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Elote (Mexican Grilled Corn)

Posted by Chef Perry P. Perkins on

Elote (Mexican Grilled Corn)

~Chef Perry Perkins~

Elote (sweet corn on the cob) is a wildly popular street food in Mexico, and is just as frequently serves at the home dinner table.

Grilled in husk), elote is often served on a stick, especially by street vendors or in stands, but just as often provides it's own handle when the husk is pulled down away from the ear and twisted.

Occasionally served plane, it can be rolled in salt, chili powder, butter, cheese, lime juice, mayo, and crema ( Mexican sour cream.) Personally, I think it's best with the works!

You can also serve this tasty grilled veggie, less messily, by cutting off the cut kernels into a bowl, which then becomes a dish known as esquites instead of elote.

The same toppings are served with the corn, to be eaten with a spoon.

On a stick, in a bowl, or on a flip-flop, I’ll eat these buttery, spicy beauties any way I can get them!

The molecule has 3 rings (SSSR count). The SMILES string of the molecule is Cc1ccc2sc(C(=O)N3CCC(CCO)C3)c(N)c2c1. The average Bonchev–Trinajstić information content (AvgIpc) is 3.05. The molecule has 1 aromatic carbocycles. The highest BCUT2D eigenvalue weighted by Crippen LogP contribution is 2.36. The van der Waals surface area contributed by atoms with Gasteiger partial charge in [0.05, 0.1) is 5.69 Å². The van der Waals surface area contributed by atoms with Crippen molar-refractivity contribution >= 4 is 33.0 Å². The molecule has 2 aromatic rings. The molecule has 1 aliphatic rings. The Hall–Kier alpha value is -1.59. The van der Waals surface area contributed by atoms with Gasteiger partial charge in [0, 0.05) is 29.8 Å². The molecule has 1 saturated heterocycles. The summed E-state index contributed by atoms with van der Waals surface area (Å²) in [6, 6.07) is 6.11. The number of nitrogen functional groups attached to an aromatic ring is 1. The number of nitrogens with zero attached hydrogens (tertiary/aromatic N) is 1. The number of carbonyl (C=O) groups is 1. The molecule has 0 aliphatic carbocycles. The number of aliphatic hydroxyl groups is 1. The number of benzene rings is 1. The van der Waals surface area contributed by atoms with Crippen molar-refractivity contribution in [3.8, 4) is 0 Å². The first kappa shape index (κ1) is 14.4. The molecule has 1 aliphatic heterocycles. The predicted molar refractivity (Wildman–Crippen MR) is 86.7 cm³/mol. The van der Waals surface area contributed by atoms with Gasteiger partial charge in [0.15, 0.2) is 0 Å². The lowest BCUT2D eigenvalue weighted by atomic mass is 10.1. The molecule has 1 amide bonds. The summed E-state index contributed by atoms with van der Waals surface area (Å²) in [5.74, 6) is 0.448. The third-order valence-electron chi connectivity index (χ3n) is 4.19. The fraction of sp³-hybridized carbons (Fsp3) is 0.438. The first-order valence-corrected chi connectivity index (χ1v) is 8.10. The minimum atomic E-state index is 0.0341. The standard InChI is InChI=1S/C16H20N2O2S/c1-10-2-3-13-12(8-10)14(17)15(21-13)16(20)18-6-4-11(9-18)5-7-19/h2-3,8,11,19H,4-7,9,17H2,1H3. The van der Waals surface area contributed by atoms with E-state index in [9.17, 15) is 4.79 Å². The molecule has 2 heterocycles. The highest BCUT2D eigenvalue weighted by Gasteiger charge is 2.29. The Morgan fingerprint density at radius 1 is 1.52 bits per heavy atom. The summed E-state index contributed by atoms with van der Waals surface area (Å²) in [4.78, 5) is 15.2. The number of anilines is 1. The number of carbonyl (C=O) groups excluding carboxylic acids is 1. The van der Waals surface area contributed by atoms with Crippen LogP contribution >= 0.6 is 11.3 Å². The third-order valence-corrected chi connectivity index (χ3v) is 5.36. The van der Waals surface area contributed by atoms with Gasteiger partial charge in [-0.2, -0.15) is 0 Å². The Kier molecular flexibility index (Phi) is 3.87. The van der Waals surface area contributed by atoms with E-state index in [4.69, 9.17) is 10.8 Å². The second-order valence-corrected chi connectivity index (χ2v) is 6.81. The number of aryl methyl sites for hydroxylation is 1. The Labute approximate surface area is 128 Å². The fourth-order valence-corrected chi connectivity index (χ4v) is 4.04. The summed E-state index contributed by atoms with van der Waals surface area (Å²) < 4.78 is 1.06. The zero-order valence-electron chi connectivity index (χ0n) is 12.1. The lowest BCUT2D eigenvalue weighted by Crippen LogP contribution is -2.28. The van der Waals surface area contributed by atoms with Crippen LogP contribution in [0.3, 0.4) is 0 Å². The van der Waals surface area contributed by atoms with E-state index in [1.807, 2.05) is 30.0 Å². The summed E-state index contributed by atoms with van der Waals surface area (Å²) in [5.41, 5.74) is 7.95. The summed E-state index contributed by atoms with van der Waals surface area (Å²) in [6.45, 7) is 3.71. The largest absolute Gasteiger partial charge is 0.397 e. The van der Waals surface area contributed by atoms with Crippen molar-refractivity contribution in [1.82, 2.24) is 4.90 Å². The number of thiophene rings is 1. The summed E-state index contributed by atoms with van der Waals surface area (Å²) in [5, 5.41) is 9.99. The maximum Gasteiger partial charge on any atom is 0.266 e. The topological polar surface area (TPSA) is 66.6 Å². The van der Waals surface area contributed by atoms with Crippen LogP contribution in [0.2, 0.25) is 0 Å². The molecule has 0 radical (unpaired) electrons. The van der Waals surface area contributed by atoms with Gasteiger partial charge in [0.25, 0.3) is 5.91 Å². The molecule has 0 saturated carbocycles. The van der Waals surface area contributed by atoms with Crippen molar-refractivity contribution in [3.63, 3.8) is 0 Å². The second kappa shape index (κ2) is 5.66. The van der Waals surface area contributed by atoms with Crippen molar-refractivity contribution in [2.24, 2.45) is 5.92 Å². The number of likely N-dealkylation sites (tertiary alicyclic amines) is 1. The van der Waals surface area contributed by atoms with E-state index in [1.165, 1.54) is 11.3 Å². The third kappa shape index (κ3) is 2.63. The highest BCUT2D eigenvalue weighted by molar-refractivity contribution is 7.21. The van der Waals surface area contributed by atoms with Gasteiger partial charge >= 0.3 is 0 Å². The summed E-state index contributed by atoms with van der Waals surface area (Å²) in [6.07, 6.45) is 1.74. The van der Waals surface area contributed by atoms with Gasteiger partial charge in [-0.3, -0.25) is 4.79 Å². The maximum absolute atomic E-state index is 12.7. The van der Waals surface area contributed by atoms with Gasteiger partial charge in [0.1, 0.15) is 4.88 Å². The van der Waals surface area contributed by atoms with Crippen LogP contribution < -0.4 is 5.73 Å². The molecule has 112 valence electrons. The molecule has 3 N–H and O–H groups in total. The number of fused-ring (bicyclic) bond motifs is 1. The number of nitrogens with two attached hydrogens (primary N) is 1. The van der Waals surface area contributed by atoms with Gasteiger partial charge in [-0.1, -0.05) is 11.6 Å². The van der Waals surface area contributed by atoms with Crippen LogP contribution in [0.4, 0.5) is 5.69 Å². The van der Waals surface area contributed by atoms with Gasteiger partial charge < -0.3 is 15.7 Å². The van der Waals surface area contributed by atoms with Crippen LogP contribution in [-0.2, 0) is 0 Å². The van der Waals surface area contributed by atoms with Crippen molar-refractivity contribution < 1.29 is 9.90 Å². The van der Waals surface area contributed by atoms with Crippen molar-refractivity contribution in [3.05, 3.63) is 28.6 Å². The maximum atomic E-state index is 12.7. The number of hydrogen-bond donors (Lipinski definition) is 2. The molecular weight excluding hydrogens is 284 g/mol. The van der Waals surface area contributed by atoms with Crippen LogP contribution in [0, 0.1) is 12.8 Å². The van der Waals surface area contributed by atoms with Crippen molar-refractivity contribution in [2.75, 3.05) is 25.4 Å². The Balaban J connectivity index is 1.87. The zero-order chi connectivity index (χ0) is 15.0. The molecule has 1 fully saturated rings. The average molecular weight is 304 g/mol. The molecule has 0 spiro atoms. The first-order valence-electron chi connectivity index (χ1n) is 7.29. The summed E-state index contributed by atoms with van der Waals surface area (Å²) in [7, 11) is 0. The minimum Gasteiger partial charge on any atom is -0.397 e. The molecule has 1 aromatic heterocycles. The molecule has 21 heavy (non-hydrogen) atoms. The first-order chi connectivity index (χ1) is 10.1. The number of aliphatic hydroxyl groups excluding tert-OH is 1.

Here’s how I usually do it...

4 ears corn, shucked
¼ cup melted butter
¼ cup mayonnaise
½ cup grated cotija cheese*
¼ cup Crema
½ cup finely chopped cilantro
4 wedges lime
1 Tbs smoked paprika
1 Tbs Mexican chili powder
1 Tbs Cayenne pepper powder (optional)

*Cotija is a Hispanic-style cheese named after the town of Cotija in the Mexican state of Michoacán. This hard, salty, crumbly Mexican cheese is made mainly from cow’s milk.


Prepare 1 load of charcoal in a chimney starter, when coals are uniformly grey and glowing, spread them beneath the Top Grill(s) for two-zone grilling. While coals heat, combine mayonnaise, sour cream, cheese, chili powder, spices, and cilantro in a large bowl. Stir until well mixed, and set aside.

Direct grill corn until hot and lightly charred all over, 7-8 minutes, depending on the temperature of the grill, turning often. Move the corn to indirect heat, and continue cooking, brushing with butter and turning, for a couple of more minutes.

Roll the ears in the remaining melted butter, then spread evenly with the mayonnaise mixture.

Sprinkle with caynnee pepper powder (optional), and serve with a lime wedge.

Enjoy!

~ Chef Perry


Chef Perry P. Perkins comes from a long line of professional cooks.

As a third generation chef, he focuses his love of cooking on barbeque, traditional southern fare, and fresh Northwest cuisine.

Perry runs a non-profit organization. MY KITCHEN Outreach Program, which teaches nutrition, shopping, and hands on cooking classes or at risk youth.

His cookbooks include La Caja China Cooking, La Caja China World, and La Caja China Party.

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